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Trans artist activist Casey Hoke has died at 21

Casey was also a Point Foundation scholar and worked closely on Trans rights with GLSEN.

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Casey Hoke, pictured here at LA Pride 2018. (Photo by Troy Masters)

Casey Hoke, a transgender artist, activist and national public speaker dedicated to helping others combat marginalization, has died in Pomona, according to a family statement on his Facebook page. A spokesperson for Los Angeles County Deputy Medical Examiner Juan Carrillo told the Los Angeles Blade that the cause of death was deferred until after an official inquest. He died at his home in Pomona, outside Los Angeles, California on Wednesday, August 8.

“‪My younger brother Casey Hoke passed away yesterday in the Los Angeles, CA area,” Hoke’s brother Ryan Benjamin Hoke said in a statement. “My family is heartbroken. We ask for privacy, but at the same time want to make sure Casey’s friends and connections know.”

Ryan Benjamin Hoke later told the Los Angeles Blade: “Casey lost his battle with mental illness.”

LOS ANGELES, CA – OCTOBER 20: Casey Hoke speaks onstage during the 2017 GLSEN Respect Awards at the Beverly Wilshire Hotel on October 20, 2017 in Los Angeles, California. (Photo by Emma McIntyre/Getty Images for GLSEN)

Hoke, 21, was well known in the national Trans community, particularly among the younger generation for his dedication to the LGBTQ community, especially in his art and in art history. He was also a Point Foundation scholar and worked closely on Trans rights with GLSEN.

Hoke came out as a transgender male in high school and worked as an organizer and peer educator at his high school’s Gay/ Straight/ Transgender Alliance.

Casey Hoke & Dr. Eliza Byard 2017 GLSEN Respect Awards at the Beverly Wilshire Hotel on October 20, 2017 in Los Angeles, California

In 2014, Hoke served as a student ambassador (2014-16) for GLSEN presenting on LGBTQ+ art history and identity in a workshop titled Art, Identity, & YOU. More recently Hoke served as a board member of GLSEN, in addition to his ongoing contributions to that organization’s advocacy work.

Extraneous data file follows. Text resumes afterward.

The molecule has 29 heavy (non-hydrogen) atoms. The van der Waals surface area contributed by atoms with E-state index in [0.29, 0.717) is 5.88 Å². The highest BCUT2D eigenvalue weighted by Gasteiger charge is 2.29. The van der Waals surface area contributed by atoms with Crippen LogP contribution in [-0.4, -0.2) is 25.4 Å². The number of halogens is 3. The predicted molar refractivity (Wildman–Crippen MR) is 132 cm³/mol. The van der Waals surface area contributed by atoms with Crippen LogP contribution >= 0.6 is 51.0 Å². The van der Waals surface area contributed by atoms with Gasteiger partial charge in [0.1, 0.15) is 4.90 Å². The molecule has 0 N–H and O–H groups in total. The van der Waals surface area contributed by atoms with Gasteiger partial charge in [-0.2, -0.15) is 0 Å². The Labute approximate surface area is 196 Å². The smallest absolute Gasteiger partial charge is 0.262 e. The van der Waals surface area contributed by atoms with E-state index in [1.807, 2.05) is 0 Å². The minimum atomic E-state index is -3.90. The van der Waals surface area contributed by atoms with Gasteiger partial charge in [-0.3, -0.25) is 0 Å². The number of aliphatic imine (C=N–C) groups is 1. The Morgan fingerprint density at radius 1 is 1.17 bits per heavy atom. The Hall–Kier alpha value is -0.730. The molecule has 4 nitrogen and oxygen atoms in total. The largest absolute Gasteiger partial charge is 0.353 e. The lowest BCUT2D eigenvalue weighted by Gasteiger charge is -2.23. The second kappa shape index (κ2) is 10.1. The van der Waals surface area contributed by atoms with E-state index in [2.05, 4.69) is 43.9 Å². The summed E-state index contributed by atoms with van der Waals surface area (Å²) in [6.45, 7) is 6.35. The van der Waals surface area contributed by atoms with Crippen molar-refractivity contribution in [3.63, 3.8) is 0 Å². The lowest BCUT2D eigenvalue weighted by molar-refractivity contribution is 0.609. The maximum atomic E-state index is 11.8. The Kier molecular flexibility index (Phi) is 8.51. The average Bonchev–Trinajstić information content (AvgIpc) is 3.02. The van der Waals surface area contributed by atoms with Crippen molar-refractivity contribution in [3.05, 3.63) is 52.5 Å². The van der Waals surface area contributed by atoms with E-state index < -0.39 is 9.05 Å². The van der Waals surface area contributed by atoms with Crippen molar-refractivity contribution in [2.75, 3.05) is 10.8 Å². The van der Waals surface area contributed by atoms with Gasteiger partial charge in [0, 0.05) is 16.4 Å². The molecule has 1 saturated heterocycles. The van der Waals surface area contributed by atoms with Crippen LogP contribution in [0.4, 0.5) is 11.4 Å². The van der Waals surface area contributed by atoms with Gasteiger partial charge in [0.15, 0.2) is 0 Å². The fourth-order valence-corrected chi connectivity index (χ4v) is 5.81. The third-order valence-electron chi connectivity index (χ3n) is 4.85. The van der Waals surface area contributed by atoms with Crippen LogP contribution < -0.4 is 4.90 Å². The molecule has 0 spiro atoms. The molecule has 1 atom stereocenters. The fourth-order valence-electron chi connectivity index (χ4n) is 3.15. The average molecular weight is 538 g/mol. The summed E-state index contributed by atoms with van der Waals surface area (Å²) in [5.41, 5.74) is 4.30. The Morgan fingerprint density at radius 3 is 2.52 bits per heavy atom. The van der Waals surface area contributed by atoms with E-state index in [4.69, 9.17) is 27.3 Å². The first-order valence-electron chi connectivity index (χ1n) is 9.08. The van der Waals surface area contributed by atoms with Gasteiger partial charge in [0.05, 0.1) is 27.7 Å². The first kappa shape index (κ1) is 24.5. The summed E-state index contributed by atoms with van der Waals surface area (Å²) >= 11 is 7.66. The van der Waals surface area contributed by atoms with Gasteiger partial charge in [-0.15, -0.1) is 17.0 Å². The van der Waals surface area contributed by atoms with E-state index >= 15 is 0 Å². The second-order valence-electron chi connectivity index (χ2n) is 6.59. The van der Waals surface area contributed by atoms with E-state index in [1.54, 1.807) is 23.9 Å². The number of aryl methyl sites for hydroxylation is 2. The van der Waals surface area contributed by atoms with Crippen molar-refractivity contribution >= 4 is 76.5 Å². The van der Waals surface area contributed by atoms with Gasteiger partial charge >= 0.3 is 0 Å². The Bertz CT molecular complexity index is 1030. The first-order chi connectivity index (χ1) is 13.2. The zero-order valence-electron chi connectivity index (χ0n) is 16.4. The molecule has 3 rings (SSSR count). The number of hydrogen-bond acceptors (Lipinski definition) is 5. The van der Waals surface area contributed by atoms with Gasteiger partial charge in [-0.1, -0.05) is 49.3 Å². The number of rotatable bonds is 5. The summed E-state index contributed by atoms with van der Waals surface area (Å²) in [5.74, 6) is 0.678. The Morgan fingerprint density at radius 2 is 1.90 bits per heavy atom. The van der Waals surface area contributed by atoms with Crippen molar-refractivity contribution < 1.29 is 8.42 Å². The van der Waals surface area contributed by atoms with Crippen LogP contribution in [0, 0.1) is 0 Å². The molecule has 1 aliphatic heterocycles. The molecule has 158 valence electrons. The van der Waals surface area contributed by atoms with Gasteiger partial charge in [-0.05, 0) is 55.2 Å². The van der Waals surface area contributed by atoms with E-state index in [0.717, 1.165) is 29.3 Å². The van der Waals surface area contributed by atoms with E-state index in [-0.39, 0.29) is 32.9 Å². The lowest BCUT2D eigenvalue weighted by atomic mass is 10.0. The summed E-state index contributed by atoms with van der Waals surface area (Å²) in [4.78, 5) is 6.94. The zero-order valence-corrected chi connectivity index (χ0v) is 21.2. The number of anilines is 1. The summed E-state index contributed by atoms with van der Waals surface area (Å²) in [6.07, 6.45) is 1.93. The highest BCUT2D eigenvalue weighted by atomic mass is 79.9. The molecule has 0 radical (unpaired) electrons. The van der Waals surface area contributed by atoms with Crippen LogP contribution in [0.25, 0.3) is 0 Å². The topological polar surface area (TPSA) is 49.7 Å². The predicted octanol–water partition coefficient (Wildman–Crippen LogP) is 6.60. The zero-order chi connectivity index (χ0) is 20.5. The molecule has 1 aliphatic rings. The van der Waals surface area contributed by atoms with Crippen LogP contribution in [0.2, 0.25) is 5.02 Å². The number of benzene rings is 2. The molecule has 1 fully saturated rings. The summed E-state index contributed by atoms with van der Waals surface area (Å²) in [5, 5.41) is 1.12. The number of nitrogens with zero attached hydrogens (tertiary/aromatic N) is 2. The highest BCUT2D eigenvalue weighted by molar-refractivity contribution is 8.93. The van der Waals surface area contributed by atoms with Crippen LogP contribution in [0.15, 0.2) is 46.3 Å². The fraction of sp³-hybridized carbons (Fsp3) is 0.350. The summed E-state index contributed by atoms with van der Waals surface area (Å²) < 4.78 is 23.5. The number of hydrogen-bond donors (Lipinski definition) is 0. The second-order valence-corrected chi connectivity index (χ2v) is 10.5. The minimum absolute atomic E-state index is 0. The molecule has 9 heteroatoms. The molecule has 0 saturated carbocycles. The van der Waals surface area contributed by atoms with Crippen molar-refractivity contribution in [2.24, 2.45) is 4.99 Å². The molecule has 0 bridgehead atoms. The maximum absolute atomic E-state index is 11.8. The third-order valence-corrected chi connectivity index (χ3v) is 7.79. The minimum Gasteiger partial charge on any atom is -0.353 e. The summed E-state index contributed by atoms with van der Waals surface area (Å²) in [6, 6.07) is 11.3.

Hoke, who contributed to the Huffington Post and MTV News, had given TEDx Talks, and was also working on QueerArtHistory.com, an educational resource for all to learn about the visual storytelling of LGBTQ+ identity through time. He was matriculating as a 3rd-year student and Point Foundation scholar at California State Polytechnic University of Pomona for graphic design communications.

(Photo courtesy of Twitter)

“Casey was a beloved member of the Point Family and the love and warmth he brought to every space he was in will be missed,” Point Foundation Executive Director & CEO Jorge Valencia, told the Los Angeles Blade. “Casey’s family told us how proud he was of his Point community service project, (QueerArtHistory.com) and that we in the Point Foundation would ask that folks go see the incredible work that Casey was doing,” he added.

Dr. Eliza Byard, the Executive Director of GLSEN, told the LA Blade in a phone call Friday afternoon that she was deeply shocked and saddened by Hoke’s sudden passing.

“I have known Casey since he was in high school and he was a remarkable force of light, love, art, and power in the world who worked with GLSEN at every level,” Byard said. “He was a sitting member of our board of directors and also often contributed his artwork to our cause. I am so grateful to have known and worked with him. He touched so many lives and he will always inspire me to press on and stop hate.”

Casey Hoke led the Los Angeles Blade’s Pride celebrations at LA Pride, manning our distribution team. He was an inspiration to everyone of us exuding so much positivity, intelligence and strength.

ON A PERSONAL NOTE: The Los Angeles Blade extends our condolences to Casey’s family and friends. He was a pleasure to work with during LGBTQ Pride – and just a really sweet person. Casey managed to endear himself to so many people, genuinely and like a best friend.  Losing him is devastating. Troy Masters.

Here is an interview Christopher Kane did with Casey for our Generation Next cover story:

Casey Hoke, 21, college student, LGBTQ advocate, artist